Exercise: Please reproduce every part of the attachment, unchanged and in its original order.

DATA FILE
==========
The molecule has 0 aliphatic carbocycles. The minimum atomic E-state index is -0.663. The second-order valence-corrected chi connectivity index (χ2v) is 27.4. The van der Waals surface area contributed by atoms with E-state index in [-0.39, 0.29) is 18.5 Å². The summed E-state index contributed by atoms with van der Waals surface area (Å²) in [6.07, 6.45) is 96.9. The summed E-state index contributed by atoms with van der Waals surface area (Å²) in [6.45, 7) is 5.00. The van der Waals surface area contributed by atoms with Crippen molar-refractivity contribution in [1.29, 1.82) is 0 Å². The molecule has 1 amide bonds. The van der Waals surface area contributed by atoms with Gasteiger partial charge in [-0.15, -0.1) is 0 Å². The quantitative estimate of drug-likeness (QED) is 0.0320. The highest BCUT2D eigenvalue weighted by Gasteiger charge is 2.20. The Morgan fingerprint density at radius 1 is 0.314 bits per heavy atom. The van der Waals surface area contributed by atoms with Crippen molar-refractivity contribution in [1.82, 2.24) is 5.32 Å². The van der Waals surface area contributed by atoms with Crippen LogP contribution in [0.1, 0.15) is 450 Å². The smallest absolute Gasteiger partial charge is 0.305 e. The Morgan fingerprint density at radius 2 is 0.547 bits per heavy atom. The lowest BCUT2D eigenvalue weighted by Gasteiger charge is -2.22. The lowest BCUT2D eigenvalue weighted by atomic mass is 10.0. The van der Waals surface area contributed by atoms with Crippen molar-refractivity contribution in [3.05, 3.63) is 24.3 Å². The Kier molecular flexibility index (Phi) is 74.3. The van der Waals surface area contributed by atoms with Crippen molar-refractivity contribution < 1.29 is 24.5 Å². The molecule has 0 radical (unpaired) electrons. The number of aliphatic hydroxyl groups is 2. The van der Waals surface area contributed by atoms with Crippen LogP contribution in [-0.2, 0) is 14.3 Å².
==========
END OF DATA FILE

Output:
The molecule has 0 aliphatic carbocycles. The minimum atomic E-state index is -0.663. The second-order valence-corrected chi connectivity index (χ2v) is 27.4. The van der Waals surface area contributed by atoms with E-state index in [-0.39, 0.29) is 18.5 Å². The summed E-state index contributed by atoms with van der Waals surface area (Å²) in [6.07, 6.45) is 96.9. The summed E-state index contributed by atoms with van der Waals surface area (Å²) in [6.45, 7) is 5.00. The van der Waals surface area contributed by atoms with Crippen molar-refractivity contribution in [1.29, 1.82) is 0 Å². The molecule has 1 amide bonds. The van der Waals surface area contributed by atoms with Gasteiger partial charge in [-0.15, -0.1) is 0 Å². The quantitative estimate of drug-likeness (QED) is 0.0320. The highest BCUT2D eigenvalue weighted by Gasteiger charge is 2.20. The Morgan fingerprint density at radius 1 is 0.314 bits per heavy atom. The van der Waals surface area contributed by atoms with Crippen molar-refractivity contribution in [1.82, 2.24) is 5.32 Å². The van der Waals surface area contributed by atoms with Crippen LogP contribution in [0.1, 0.15) is 450 Å². The smallest absolute Gasteiger partial charge is 0.305 e. The Morgan fingerprint density at radius 2 is 0.547 bits per heavy atom. The lowest BCUT2D eigenvalue weighted by Gasteiger charge is -2.22. The lowest BCUT2D eigenvalue weighted by atomic mass is 10.0. The van der Waals surface area contributed by atoms with Crippen molar-refractivity contribution in [3.05, 3.63) is 24.3 Å². The Kier molecular flexibility index (Phi) is 74.3. The van der Waals surface area contributed by atoms with Crippen molar-refractivity contribution < 1.29 is 24.5 Å². The molecule has 0 radical (unpaired) electrons. The number of aliphatic hydroxyl groups is 2. The van der Waals surface area contributed by atoms with Crippen LogP contribution in [-0.2, 0) is 14.3 Å².